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Stewardship and Trusteesh
  By A.J. Philip  
  I ACCOMPANIED Prime Minister Manmohan Singh on his visit to South Africa on the occasi  
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Letter to Metropolitan
  By Rev A.P. Jacob and five other priests  
  Most Rev. Dr. Joseph Mar Thoma Metropolitan Most Rev. Dr. Philipose Mar Chrysostom Mar  
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Back to infancy -- they n
  By Shaheen Chander  
  ENJOYING a relaxed weekend, I was checking updates on the Facebook page. I came across a b  
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  Price of pusillanimity
  Losing Husain to hate politics  
  ON August 1, 2009, in these very columns, we asked: "Will we ever welcome Husain back home again -- and banish intolerance instead?" Seven months later, we are receiving a most shameful answer. Not only have we not brought Maqbool Fida Husain back, but we may have lost our proud claim over him as an Indian artist. According to confirmed reports, Qatar has conferred its nationality upon him, and he may settle for the status of an Overseas Indian Citizen (OIC) with severely limited rights.

If this happens, it will only send out a message that should make us all hang our heads in shame. It will mean that the democratic and secular republic of India has no place for creative persons whom the far right cannot countenance.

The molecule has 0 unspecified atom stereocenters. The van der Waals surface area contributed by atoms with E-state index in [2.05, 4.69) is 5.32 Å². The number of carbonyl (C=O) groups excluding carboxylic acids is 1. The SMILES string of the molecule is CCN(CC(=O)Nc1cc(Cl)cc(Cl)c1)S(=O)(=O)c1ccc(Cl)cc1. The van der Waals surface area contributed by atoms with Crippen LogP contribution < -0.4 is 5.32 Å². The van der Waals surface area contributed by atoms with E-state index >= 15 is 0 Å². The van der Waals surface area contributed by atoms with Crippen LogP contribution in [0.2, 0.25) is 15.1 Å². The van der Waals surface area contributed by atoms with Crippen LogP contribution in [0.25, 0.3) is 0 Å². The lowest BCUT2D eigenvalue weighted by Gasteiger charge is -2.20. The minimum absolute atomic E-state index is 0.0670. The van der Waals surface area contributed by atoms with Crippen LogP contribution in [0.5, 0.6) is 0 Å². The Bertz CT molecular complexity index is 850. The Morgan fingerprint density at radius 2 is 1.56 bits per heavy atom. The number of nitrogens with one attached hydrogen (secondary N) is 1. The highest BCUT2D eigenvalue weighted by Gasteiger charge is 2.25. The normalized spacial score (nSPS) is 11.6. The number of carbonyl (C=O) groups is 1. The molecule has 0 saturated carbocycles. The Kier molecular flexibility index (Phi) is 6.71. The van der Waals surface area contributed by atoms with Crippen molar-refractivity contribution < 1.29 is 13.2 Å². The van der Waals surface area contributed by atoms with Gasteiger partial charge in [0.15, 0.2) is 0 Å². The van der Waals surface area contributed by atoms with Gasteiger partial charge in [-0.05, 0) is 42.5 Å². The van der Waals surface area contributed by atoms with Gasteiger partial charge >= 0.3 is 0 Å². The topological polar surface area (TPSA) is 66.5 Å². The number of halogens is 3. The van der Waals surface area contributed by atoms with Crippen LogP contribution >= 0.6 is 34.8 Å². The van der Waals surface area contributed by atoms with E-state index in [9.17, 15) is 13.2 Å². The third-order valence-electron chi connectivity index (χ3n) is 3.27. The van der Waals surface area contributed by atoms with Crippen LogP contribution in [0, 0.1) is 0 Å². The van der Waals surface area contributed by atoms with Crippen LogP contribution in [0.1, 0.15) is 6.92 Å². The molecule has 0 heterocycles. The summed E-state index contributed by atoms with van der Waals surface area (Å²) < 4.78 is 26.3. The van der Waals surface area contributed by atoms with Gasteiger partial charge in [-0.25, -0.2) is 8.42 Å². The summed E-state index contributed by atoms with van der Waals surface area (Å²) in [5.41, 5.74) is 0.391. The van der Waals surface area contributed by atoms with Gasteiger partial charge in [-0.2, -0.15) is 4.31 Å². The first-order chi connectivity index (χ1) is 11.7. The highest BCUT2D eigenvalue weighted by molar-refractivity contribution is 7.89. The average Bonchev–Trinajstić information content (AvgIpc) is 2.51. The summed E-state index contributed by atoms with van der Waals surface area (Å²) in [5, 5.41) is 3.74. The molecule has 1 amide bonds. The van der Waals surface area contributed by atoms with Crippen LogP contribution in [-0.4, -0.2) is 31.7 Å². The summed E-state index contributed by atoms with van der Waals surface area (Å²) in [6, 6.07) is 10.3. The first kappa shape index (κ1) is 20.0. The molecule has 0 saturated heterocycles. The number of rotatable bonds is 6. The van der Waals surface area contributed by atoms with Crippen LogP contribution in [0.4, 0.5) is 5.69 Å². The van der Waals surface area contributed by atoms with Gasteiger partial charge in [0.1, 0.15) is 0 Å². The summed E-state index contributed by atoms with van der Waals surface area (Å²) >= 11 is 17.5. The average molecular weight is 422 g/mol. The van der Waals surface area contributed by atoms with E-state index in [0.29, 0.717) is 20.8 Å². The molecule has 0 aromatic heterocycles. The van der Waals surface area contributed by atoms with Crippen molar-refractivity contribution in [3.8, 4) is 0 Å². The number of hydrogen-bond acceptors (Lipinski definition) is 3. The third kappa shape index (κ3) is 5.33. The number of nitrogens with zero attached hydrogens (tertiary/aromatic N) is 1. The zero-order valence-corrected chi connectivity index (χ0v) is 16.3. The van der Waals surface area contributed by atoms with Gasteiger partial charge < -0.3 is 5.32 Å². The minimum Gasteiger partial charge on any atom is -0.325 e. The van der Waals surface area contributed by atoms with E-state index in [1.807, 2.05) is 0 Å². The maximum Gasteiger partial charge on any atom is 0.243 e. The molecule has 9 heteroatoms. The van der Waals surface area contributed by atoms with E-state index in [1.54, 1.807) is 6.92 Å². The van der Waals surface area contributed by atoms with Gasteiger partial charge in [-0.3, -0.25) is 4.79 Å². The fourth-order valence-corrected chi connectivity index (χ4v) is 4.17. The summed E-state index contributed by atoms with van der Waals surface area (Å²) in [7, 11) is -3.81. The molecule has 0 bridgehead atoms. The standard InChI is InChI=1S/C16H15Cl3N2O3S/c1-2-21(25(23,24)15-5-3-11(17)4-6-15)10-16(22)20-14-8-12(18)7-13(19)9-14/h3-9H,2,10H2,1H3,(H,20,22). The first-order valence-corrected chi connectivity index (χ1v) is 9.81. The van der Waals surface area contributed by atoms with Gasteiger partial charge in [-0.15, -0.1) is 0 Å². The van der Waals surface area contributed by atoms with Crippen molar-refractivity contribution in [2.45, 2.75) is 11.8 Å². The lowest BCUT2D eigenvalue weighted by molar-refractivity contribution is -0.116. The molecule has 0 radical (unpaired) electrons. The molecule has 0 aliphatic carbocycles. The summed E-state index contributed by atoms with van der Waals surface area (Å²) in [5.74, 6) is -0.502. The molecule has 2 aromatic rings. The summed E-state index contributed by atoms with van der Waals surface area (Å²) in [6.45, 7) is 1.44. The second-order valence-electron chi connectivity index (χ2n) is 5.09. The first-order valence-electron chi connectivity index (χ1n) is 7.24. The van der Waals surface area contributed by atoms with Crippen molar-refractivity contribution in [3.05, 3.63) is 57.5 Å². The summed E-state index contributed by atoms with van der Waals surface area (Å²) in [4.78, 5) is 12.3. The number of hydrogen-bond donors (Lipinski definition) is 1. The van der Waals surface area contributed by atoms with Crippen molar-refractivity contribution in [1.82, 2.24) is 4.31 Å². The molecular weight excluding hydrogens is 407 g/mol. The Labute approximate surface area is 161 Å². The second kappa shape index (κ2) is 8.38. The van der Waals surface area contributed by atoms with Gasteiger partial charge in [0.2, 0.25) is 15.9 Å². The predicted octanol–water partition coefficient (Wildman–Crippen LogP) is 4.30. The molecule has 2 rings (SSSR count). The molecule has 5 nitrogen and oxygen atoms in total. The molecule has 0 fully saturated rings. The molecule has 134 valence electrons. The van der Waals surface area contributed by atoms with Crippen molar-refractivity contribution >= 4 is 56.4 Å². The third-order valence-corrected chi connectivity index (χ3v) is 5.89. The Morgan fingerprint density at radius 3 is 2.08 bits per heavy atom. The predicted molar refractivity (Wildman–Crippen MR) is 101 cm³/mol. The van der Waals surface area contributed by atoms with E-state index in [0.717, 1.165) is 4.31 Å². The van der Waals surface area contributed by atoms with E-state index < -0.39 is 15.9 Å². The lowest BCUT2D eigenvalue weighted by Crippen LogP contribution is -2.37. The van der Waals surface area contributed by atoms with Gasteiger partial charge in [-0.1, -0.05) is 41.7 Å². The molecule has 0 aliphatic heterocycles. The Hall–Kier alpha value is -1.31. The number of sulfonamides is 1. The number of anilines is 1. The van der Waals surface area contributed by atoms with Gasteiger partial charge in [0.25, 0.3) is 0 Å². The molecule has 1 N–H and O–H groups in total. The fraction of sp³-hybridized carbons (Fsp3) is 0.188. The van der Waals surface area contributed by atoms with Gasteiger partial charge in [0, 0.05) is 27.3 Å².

The last time he figured here, we were protesting against Husain's canvases being kept out of India's second Art Summit in New Delhi for fear of offending the hordes of "Hindutva". It was also an occasion to protest again against the pioneering painter being kept out of the country, which he loved and to which he had brought laurels in the field of his labour. The 95-year-old master, facing persecution for well over a decade, has been forced into a four-year-long exile (in Dubai and London, for the most part), with philistine fascists posing a mortal threat to his life and work and permitting him no respite from frivolous litigation.

They alone are not to blame, however. It would be idle to expect the foes of freedom of expression to behave any differently. If the "moral" and "cultural" police of the camp of majority communalism have had their way, it is because the guardians of law, order and civil liberties have relinquished their responsibility. Political authorities and forces swearing by secularism have done it no service by adopting the line of least resistance to street-level censorship.

Leaders of the Central Government have only made a laughing stock of themselves by offering "security" for Husain so late in the day if "he asks for it". They should be red-faced really at the outrageous statement from the Rashtriya Swayamsevak Sangh (RSS) that it has no objection to his return.

It is probably too late to make amends in Husain's case: Wikipedia already talks of him as "a Qatari artist of Indian origin". It, however, is not too late -- for all those who agree that Qatar's gain is India's national loss in more than one sense -- to draw lessons from the sad story. No more should our artists need no-objection certificates from the far right to live and work in their own land.
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